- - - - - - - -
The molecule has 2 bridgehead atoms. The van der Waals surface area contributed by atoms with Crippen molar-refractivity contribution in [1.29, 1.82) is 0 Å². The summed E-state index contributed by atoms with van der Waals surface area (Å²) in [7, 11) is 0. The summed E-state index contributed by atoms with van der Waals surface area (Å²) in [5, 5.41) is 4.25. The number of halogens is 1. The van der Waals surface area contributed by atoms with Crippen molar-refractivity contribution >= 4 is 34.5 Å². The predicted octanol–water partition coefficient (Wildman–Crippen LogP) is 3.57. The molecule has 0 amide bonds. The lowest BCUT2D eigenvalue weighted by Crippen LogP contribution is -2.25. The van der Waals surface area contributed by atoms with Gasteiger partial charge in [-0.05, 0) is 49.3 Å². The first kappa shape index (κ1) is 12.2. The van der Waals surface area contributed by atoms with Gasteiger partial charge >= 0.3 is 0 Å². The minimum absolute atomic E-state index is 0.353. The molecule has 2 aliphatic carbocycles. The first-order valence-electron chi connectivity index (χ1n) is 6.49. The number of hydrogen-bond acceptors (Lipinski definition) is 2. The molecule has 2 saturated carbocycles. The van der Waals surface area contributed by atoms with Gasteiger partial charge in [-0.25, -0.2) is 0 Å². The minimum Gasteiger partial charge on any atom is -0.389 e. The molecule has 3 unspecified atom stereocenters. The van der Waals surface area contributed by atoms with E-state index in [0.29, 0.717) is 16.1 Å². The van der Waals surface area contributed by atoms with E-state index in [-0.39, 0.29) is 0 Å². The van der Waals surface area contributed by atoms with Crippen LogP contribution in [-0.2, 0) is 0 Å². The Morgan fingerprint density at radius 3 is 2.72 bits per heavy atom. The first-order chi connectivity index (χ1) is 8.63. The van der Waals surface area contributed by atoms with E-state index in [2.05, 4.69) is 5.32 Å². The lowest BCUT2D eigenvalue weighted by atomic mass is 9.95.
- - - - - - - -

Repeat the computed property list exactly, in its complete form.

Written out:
The molecule has 2 bridgehead atoms. The van der Waals surface area contributed by atoms with Crippen molar-refractivity contribution in [1.29, 1.82) is 0 Å². The summed E-state index contributed by atoms with van der Waals surface area (Å²) in [7, 11) is 0. The summed E-state index contributed by atoms with van der Waals surface area (Å²) in [5, 5.41) is 4.25. The number of halogens is 1. The van der Waals surface area contributed by atoms with Crippen molar-refractivity contribution >= 4 is 34.5 Å². The predicted octanol–water partition coefficient (Wildman–Crippen LogP) is 3.57. The molecule has 0 amide bonds. The lowest BCUT2D eigenvalue weighted by Crippen LogP contribution is -2.25. The van der Waals surface area contributed by atoms with Gasteiger partial charge in [-0.05, 0) is 49.3 Å². The first kappa shape index (κ1) is 12.2. The van der Waals surface area contributed by atoms with Gasteiger partial charge >= 0.3 is 0 Å². The minimum absolute atomic E-state index is 0.353. The molecule has 2 aliphatic carbocycles. The first-order valence-electron chi connectivity index (χ1n) is 6.49. The number of hydrogen-bond acceptors (Lipinski definition) is 2. The molecule has 2 saturated carbocycles. The van der Waals surface area contributed by atoms with Gasteiger partial charge in [-0.25, -0.2) is 0 Å². The minimum Gasteiger partial charge on any atom is -0.389 e. The molecule has 3 unspecified atom stereocenters. The van der Waals surface area contributed by atoms with E-state index in [0.29, 0.717) is 16.1 Å². The van der Waals surface area contributed by atoms with E-state index in [-0.39, 0.29) is 0 Å². The van der Waals surface area contributed by atoms with Crippen LogP contribution in [-0.2, 0) is 0 Å². The Morgan fingerprint density at radius 3 is 2.72 bits per heavy atom. The first-order chi connectivity index (χ1) is 8.63. The van der Waals surface area contributed by atoms with E-state index in [2.05, 4.69) is 5.32 Å². The lowest BCUT2D eigenvalue weighted by atomic mass is 9.95.